Corts: This is what makes cancer care so challenging — it’s incredibly fragmented. On the inpatient side of the house, we have Meditech, so all of the cancer surgeries happen within Meditech. In the outpatient setting, we typically have two options for patients, radiation and chemotherapy. All of our radiation therapy systems are under the Varian EMR, and that is FDA-regulated, which means you can’t just choose an EMR. It can’t be an Epic. It can’t be a Cerner. It can’t be a Meditech, because the actual beam is controlled by the EMR, and that’s where all the data goes. And so we have Varian for all of radiation oncology.
With chemotherapy, it really depends on who our medical oncology partner is. Most common that we see is Flatiron, but there are other vendors out there as well. We’re bringing all three of those different data sets into a cancer data warehouse so that we can see the entire patient journey.
Gamble: How have you been able to do that? I imagine it’s a pretty complex process.
Corts: Yes. About 10 years ago, HCA made a significant investment in a data warehouse, as well as an enterprise master patient index — those two investments were the foundation we built upon. The piece that was probably the trickiest is we didn’t have a defined data model for cancer, and so we basically took it upon ourselves to define that standard. So we had to figure out, what’s the standard when we bring in radiation therapy data? What are the key data points we’re looking for when we bring in medical oncology data? And then when we bring in the surgical oncology data, what are those pieces that we need to be structured? All that comes and lands in our data warehouse. The trickiest part, I think, is defining the cancer data standards that ultimately make our analytics work and also drives our outcomes research.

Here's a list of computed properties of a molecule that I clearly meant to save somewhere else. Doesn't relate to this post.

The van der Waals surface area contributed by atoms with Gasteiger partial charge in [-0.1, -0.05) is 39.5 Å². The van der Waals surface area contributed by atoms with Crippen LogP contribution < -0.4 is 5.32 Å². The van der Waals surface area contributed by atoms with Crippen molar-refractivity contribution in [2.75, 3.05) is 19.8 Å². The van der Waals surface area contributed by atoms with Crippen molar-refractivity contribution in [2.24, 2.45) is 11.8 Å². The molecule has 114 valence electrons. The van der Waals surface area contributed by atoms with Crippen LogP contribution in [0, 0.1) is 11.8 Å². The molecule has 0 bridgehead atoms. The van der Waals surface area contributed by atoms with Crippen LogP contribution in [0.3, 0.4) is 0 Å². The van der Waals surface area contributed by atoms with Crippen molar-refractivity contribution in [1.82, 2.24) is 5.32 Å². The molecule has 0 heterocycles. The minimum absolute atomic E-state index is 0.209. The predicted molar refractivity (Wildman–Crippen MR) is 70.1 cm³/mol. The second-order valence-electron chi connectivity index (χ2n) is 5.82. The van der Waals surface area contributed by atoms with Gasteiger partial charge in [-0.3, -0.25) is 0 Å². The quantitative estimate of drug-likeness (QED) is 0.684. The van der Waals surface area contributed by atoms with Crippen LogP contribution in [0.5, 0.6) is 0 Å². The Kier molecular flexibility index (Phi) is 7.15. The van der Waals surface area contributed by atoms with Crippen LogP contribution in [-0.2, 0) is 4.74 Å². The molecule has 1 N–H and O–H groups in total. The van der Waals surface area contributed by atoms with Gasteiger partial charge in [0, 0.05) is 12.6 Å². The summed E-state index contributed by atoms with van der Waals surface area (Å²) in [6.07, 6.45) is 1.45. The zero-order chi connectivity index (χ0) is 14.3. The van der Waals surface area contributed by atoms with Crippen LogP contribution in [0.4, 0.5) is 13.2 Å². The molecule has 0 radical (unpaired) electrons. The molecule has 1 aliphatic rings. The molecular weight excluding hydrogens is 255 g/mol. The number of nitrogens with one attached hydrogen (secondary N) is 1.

Gamble: To your knowledge, are other cancer organizations are dealing with that as well, having to define those data elements?
Corts: I think it’s definitely behind where the rest of the industry is in terms of a data warehouse because the journey can be very fragmented from inside the hospital to outside of the hospital to all of the partnerships. You have to really align all those interests to get the data to flow into one place. I do think we’re ahead of the curve. One of the things that’s nice about HCA is that it isn’t very niched. If you go to some systems and they say they’re doing cancer care, a lot of times that rolls up under the imagining team, and so the imaging teams that do a lot of the cancer functions also end up owning other pieces of either the radiation oncology system or the chemotherapy system. I’m lucky at HCA, because I have a team of 90 people that report up to me. We’re focused fully on clinical trials for cancer or care systems for cancer. We’re really lucky that we have the bandwidth and the attention now. It helps that we have scale, but the size makes it feel like it’s not niched.
Gamble: Right. What about personalized medicine? I’m sure that’s something you’re working on.